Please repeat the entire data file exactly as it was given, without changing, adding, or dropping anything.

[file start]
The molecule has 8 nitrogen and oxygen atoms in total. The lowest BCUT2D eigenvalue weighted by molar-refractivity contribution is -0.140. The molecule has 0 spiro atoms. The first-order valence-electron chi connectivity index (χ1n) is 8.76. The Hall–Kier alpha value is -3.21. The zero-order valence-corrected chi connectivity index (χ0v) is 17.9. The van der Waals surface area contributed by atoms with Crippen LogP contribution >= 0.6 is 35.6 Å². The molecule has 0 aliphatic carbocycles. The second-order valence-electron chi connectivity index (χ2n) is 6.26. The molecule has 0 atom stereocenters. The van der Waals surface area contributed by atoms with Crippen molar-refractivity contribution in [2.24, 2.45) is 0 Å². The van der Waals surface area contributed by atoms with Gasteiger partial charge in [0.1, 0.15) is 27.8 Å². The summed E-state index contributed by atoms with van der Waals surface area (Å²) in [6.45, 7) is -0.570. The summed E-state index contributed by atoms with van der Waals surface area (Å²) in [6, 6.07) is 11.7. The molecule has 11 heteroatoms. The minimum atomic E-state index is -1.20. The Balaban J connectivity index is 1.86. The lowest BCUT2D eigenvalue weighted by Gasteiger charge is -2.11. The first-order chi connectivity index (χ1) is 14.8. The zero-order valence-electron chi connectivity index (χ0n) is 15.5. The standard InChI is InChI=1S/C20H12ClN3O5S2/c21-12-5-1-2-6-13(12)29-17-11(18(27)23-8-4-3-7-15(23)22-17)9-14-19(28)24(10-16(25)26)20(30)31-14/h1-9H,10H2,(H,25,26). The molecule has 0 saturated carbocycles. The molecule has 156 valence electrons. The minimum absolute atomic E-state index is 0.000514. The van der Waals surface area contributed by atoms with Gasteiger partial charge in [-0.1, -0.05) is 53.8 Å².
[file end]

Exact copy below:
The molecule has 8 nitrogen and oxygen atoms in total. The lowest BCUT2D eigenvalue weighted by molar-refractivity contribution is -0.140. The molecule has 0 spiro atoms. The first-order valence-electron chi connectivity index (χ1n) is 8.76. The Hall–Kier alpha value is -3.21. The zero-order valence-corrected chi connectivity index (χ0v) is 17.9. The van der Waals surface area contributed by atoms with Crippen LogP contribution >= 0.6 is 35.6 Å². The molecule has 0 aliphatic carbocycles. The second-order valence-electron chi connectivity index (χ2n) is 6.26. The molecule has 0 atom stereocenters. The van der Waals surface area contributed by atoms with Crippen molar-refractivity contribution in [2.24, 2.45) is 0 Å². The van der Waals surface area contributed by atoms with Gasteiger partial charge in [0.1, 0.15) is 27.8 Å². The summed E-state index contributed by atoms with van der Waals surface area (Å²) in [6.45, 7) is -0.570. The summed E-state index contributed by atoms with van der Waals surface area (Å²) in [6, 6.07) is 11.7. The molecule has 11 heteroatoms. The minimum atomic E-state index is -1.20. The Balaban J connectivity index is 1.86. The lowest BCUT2D eigenvalue weighted by Gasteiger charge is -2.11. The first-order chi connectivity index (χ1) is 14.8. The zero-order valence-electron chi connectivity index (χ0n) is 15.5. The standard InChI is InChI=1S/C20H12ClN3O5S2/c21-12-5-1-2-6-13(12)29-17-11(18(27)23-8-4-3-7-15(23)22-17)9-14-19(28)24(10-16(25)26)20(30)31-14/h1-9H,10H2,(H,25,26). The molecule has 0 saturated carbocycles. The molecule has 156 valence electrons. The minimum absolute atomic E-state index is 0.000514. The van der Waals surface area contributed by atoms with Gasteiger partial charge in [-0.1, -0.05) is 53.8 Å².